Star-Bulletin Features


Monday, August 9, 1999


Historic Honolulu

1907—a very good year
for Honolulu

By Burl Burlingame
Star-Bulletin

Tapa

AN ad hoc task force created by Mayor Jeremy Harris in response to a Star-Bulletin query has determined that while it's possible to nail down the City and County's 100th birthday -- 2007, the centennial of the formal adoption the Charter of the City and County of Honolulu -- determining the city's 200th birthday proved nearly impossible.

"Like virtually all cities, there is just no specific date to point at," explained W. Donald Duckworth of Bishop Museum, task force member. "Anything else would either be an educated guess or a purely arbitrary decision."

More than two centuries ago, European ships had begun dropping anchor in the protected backwater known as "honorourou," Hawaiian for "fair harbor." By 1800, the little village of Kou, approximately where Merchant street is today, began to be known as Honolulu. In 1805, Kamehameha shifted the kingdom's seat of government to Oahu, living in Pakaka at the mouth of Nuuanu Stream, and formally named Honolulu as the capitol in 1810.

Although the charter was adopted in 1907, Honolulu's municipal government wasn't inaugurated until Jan. 4, 1909.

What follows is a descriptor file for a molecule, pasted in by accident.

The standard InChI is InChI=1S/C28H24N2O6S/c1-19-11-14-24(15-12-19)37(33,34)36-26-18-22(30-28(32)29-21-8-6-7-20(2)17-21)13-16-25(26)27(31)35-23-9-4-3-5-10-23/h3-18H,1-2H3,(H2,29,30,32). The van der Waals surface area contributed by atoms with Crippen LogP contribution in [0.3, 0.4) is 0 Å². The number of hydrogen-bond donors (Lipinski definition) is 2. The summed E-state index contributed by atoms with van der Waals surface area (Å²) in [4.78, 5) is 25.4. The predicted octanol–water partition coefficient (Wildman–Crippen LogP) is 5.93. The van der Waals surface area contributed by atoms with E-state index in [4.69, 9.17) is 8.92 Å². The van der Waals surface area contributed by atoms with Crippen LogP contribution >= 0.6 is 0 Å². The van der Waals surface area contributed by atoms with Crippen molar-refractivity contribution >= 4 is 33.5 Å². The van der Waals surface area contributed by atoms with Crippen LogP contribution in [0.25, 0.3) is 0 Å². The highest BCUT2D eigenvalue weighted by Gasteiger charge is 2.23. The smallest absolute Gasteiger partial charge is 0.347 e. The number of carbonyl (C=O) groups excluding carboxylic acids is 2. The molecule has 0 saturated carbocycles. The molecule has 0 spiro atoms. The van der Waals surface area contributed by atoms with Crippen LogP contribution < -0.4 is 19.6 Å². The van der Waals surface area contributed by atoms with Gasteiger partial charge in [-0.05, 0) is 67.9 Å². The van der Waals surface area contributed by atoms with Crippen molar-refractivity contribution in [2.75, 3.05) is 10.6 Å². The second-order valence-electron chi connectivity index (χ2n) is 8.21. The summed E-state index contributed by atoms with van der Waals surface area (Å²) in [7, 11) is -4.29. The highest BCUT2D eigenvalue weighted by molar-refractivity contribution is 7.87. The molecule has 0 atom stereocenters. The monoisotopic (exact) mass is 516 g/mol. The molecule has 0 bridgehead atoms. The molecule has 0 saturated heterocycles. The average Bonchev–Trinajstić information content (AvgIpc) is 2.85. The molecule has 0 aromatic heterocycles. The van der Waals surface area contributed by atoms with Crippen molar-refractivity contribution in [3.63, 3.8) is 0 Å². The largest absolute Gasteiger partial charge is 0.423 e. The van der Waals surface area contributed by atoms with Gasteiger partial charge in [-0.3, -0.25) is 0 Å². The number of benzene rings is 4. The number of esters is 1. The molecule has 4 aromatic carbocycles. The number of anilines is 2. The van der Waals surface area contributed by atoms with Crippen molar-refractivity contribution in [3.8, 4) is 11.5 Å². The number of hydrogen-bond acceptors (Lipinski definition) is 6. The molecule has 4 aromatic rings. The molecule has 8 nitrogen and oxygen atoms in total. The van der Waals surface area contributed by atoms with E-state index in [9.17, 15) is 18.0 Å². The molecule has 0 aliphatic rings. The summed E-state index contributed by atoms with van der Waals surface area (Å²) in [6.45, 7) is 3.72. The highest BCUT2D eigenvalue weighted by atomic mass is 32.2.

In other words, the first challenge was to pick a date. The second will be to stick to it.

Harris refers to the task force as the "Honolulu Bicentennial Celebration Commission," and said the members included Duckworth, museum consultant Deborah Pope, David Scott of the Historic Hawaii Foundation and designer Mary Philpotts. "I'm very interested in Honolulu's history," said Harris, adding his usual bedside reading is the weighty history "Saga of the Sandwich Islands."

Honolulu, however, may be the only state capitol in the United States without a city museum or city-history learning center.

Harris is studying the group's preliminary document, which reportedly includes suggestions for celebrating the event. While the focus will be on the city's 100th birthday and achievements over the last century, the city's previous century of royal and independent history will be acknowledged to some degree.

One of the attractions of the 1907 birthdate, said Duckworth, was that it gives the city some breathing room in planning a celebratory event. "What kinds of things would we want to do?" he said. "Now there would be time to create them in a responsible way, and it's farther away from the Millennium events.

"For example, there's an absolute treasure trove of photos scattered about the various city departments and in the archives. A pictorial history could be created, published or put on-line."

Marking Honolulu's history is an uphill battle, admits Duckworth.

"There's a general lack of awareness of history in all levels of government," he said. "Go into Honolulu's 'historic' downtown district and it's completely anonymous. Go into any older city in Virginia and you'll see marker plaques everywhere."



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